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Greg Prince and Jason Fry
Faith and Fear in Flushing made its debut on Feb. 16, 2005, the brainchild of two longtime friends and lifelong Met fans.

Greg Prince discovered the Mets when he was 6, during the magical summer of 1969. He is a Long Island-based writer, editor and communications consultant. Contact him here.

Jason Fry is a Brooklyn writer whose first memories include his mom leaping up and down cheering for Rusty Staub. Check out his other writing here.

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A Close-Up View of Not Much

Don’t worry folks, I’m just the amuse-bouche until Greg arrives with the main course.

Several times I’ve had the experience of bringing someone to the first baseball game they’ve ever seen, or at least paid any attention to. I find it nerve-wracking: You hope for a crackling game full of reversals and anxiety and perhaps a little bad feeling thrown in — years ago my parents had a German houseguest named Joachim, and his first game turned out to be this throwdown between the Mets and the Cardinals. Joachim started the game baffled by everything that was going on and not sure what he was signing up for, and ended it whooping and hollering with the rest of us. (He’s been referenced in these parts before.) That’s what you hope for, while knowing it probably won’t be what you get.

What you really don’t want is a game like today’s matinee — the baseball equivalent of a lizard on a rock. Joshua and I were there in great seats behind the Padres dugout courtesy of a kind benefactor, and everything was lovely. We ran into Faith and Fear reader Chris and his son Alexander on the train and had a grand time discussing all things Mets. We toured the Hall of Fame and museum for the first time (yeah, I know — I’m a bad fan) and Joshua read the entire Mets timeline, perhaps sensing that there was no way his impatient father would rush him through this self-appointed task. We had hot dogs and French fries and lemonade and Taqueria and a beer (mine, not the kid’s, seeing how this isn’t Philadelphia) and Joshua capped his afternoon by eating a Sno-Cone the size of his fist, after which I wondered if he might need to be Tased for the protection of those around us.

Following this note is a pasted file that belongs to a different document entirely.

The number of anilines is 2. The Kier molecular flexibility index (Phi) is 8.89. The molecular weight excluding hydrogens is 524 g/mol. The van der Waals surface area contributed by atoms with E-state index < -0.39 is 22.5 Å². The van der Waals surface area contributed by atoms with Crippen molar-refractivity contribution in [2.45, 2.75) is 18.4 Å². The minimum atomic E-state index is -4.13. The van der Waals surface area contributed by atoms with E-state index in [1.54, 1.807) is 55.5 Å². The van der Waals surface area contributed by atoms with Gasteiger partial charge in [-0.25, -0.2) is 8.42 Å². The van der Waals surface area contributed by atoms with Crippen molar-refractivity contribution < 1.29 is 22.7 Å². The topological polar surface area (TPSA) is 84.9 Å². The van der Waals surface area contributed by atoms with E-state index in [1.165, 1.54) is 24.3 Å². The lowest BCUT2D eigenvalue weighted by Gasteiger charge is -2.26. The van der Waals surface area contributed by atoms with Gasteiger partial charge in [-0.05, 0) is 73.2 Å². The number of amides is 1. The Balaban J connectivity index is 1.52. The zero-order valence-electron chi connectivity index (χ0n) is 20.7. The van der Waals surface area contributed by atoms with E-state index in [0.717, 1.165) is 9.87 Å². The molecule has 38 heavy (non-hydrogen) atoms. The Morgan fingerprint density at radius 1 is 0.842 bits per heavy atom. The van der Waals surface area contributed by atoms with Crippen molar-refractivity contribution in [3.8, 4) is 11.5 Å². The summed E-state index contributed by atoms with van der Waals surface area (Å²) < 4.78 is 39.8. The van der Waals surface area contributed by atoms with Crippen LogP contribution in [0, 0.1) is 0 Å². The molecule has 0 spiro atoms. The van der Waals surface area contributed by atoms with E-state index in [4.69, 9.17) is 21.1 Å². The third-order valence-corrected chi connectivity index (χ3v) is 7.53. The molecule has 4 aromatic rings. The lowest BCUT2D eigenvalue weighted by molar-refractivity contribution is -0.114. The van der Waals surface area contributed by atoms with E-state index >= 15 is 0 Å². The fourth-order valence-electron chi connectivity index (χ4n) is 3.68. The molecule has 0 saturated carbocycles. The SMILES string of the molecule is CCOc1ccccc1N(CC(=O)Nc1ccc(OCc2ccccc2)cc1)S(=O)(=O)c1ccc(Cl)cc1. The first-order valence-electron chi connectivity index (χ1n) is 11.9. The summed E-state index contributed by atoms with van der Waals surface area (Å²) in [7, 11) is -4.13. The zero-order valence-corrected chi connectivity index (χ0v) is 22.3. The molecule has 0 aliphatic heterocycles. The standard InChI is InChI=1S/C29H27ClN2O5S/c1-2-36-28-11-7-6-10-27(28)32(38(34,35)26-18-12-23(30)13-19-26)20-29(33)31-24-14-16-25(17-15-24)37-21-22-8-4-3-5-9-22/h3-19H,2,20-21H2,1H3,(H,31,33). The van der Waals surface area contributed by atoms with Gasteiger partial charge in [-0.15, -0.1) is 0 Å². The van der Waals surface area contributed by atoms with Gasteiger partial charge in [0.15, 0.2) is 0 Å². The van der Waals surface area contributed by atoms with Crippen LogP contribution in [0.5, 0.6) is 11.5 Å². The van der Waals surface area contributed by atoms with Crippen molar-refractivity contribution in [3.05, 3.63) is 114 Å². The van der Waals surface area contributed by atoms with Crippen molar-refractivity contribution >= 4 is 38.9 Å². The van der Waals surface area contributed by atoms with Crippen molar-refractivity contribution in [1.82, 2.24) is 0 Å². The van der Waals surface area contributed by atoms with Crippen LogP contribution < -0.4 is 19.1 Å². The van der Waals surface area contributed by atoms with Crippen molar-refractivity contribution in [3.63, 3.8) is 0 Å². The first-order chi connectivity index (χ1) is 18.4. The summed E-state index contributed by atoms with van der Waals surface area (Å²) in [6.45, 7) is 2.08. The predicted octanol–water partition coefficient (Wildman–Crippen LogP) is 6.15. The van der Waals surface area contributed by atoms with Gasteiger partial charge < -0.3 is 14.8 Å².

Everything was great, except for what was happening out there on the field.

Johan Santana wasn’t sharp and spent his time stomping around looking annoyed. Mat Latos and his supporting cast were superb: We saw Met after Met rear up in dismay after strike three, with the only variable whether we were looking at said Met’s front or back. Other than Henry Blanco’s jolt of a home run and a couple of nifty double plays started by Alex Cora and David Wright, it was a snoozer. (Though all four balls struck by Jason Bay were hit on the screws — he might have had two home runs in a bandbox.) I assume Jesus Feliciano will remember this game (he got a nice hand from the knowledgeable fans in attendance), but give me two months and I’ll have trouble.

But before we move on to the main event, two quick things.

While foraging for hot dogs Joshua and I ran across a guy wearing a dazed smile and a well-loved Chicago Blackhawks jersey, collecting attaboys and high-fives and back pats from random stranger after random stranger as he made his way through the concourse. Unless you’re a geologist, 49 years is a fricking long time — and it must have seemed infinitely longer after the Blackhawks turned into the NHL’s North Korea. Congratulations to them and their fans, and here’s a Hang in there, baby for every loyalist of a downtrodden cause. Your dazed smile awaits you somewhere in the future, and it will beam ever brighter for these dark days.

As I left Citi Field with a child whose exhaustion and sugar intake had him speaking in tongues, I thought to myself, If only every game like this could be the first half of a day-night doubleheader. And with that, it’s Greg’s turn.

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